Footnote to history: I liked codepad so much when I first saw it on HN back in 2008, I tracked down the guy who made it (Steve Hazel/sah) and made him my co-founder! :-)
How does it feel to be the author of a goddamn resume requirement? :-P
Until then, we've got work to do!
Now there's one for the bucket list...
I've built something similar for my upcoming programmer-testing service at http://codeboff.in and this is one of the precautions I've taken in my own sandboxing arrangement.
In fact it looks like '/etc/passwd' is readable to the compiler after all.
A decoy /etc/passwd is a bit less plausible to me.
If I had to build a compile-and-run sandbox, I'd also look into SELinux or AppArmor. However, blocking reads to /etc/passwd will disable getpwent(), which innocent programs may occasionally use, and with shadow passwords, /etc/passwd should not be sensitive anyway.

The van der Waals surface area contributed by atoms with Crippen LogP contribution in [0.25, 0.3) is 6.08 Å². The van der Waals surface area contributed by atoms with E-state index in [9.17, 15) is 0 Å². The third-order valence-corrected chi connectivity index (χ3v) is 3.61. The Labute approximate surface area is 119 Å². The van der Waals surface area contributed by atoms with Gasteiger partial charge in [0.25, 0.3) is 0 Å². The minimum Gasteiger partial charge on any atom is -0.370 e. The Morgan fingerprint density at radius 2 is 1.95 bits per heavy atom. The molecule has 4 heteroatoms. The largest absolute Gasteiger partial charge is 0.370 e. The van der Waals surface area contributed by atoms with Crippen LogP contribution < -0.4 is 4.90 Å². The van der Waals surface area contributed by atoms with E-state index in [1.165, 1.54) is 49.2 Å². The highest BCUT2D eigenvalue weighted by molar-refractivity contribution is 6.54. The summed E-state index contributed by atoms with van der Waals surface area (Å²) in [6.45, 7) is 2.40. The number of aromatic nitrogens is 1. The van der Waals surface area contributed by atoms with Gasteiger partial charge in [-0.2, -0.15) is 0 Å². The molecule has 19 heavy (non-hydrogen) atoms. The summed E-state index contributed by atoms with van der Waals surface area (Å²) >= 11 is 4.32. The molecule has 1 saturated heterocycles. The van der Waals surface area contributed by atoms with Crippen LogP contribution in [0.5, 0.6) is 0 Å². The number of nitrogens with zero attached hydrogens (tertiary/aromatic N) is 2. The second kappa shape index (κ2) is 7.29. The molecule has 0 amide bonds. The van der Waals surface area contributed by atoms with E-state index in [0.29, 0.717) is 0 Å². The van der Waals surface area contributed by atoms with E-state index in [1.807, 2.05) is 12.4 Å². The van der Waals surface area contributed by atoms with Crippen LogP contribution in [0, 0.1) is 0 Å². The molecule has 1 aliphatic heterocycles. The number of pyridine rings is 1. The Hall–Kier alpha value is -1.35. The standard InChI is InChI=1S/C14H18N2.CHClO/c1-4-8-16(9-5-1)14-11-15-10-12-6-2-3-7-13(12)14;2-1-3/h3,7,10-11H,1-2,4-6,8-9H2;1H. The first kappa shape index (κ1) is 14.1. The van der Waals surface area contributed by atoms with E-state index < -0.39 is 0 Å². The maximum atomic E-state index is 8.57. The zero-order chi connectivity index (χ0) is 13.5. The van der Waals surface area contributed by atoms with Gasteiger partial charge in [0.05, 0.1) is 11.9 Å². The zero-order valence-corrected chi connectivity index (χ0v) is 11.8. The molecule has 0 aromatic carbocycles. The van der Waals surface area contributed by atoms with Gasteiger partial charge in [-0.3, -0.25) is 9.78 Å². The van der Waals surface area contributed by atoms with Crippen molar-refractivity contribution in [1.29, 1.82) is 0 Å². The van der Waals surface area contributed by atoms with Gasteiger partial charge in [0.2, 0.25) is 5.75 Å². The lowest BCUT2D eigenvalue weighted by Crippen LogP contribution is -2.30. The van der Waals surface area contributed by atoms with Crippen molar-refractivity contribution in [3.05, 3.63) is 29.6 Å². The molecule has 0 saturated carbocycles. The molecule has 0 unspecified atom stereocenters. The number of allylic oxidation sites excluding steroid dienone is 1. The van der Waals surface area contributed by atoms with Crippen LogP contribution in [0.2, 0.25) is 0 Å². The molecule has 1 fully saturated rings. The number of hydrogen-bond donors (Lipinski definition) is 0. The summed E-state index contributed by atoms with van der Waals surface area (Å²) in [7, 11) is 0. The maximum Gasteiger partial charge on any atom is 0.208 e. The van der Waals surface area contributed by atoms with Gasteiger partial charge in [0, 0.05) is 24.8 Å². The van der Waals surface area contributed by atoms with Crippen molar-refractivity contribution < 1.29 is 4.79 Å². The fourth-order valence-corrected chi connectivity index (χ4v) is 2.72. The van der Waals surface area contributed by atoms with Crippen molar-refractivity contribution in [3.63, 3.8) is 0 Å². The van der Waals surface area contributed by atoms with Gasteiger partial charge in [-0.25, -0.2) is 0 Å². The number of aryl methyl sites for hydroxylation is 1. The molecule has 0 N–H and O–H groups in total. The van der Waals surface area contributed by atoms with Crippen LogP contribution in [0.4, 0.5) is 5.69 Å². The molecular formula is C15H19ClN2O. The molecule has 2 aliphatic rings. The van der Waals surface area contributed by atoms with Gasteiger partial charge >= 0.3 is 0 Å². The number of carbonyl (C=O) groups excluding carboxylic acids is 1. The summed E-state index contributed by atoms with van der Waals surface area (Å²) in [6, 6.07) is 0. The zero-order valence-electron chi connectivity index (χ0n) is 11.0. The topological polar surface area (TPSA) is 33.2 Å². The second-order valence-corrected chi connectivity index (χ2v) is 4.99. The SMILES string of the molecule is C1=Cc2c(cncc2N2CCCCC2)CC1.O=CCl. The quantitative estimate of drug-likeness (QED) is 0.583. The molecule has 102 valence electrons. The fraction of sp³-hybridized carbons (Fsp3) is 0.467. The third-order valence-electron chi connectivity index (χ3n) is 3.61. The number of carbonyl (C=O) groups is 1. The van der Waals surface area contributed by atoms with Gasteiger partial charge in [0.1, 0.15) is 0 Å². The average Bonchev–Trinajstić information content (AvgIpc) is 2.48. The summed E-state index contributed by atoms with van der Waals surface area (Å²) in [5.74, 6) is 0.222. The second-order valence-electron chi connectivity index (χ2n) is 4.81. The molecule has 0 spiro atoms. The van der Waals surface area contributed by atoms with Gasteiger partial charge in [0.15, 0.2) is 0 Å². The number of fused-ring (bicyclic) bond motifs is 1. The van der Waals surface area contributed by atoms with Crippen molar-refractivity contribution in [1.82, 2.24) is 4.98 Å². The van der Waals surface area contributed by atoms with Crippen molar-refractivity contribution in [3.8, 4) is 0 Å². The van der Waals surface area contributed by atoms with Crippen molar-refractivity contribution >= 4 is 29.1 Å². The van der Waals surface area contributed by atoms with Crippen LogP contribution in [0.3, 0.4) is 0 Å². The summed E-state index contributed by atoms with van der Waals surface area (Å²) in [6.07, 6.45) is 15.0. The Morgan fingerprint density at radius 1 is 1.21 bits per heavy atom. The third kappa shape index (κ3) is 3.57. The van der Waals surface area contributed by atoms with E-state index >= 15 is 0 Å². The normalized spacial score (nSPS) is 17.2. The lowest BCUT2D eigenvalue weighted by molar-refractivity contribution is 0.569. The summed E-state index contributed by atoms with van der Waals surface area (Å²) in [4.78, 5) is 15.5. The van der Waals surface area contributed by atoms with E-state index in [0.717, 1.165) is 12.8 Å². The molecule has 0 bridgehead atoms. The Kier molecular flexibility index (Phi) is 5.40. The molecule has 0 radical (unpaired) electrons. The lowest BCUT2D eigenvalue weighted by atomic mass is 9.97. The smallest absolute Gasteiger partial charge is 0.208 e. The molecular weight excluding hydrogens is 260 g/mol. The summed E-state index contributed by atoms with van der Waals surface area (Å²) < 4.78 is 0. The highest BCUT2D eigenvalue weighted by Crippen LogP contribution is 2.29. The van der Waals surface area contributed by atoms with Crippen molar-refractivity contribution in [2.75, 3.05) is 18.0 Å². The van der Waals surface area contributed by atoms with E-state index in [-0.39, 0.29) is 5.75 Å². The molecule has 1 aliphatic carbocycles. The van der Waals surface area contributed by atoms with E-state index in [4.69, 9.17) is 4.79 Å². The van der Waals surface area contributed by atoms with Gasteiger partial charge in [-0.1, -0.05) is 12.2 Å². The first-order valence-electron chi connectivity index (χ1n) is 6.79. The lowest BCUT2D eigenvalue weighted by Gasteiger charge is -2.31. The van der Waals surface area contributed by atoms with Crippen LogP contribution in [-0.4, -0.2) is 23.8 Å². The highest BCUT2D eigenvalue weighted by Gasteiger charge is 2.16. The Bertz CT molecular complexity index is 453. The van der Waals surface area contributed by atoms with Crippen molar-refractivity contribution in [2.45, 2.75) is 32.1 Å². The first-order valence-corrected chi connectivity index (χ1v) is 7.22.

With AppArmor, at least, it is perfectly possible to assign different policies to the same program. Policies are applied to programs identified by pathname so all one needs to do to sandbox, for instance, /usr/bin/gcc:
1. ln /usr/bin/gcc-4.4 ~/sandbox/compilers/gcc
2. Create and enforce an apparmor policy for ~/sandbox/compilers/gcc
3. Remember to use only ~/sandbox/compilers/gcc for untrusted code.
I do this (among other things) for my platform, and given that I only require user-submitted code to solve one of a limited set of algorithmic challenges, I can get away with blocking access to /etc/passwd (and everything else but a restricted whitelist).
I'd have to learn SOAP first, but I've been meaning to do a website similar to tryruby.com for one of my projects. This looks like it could definitely help.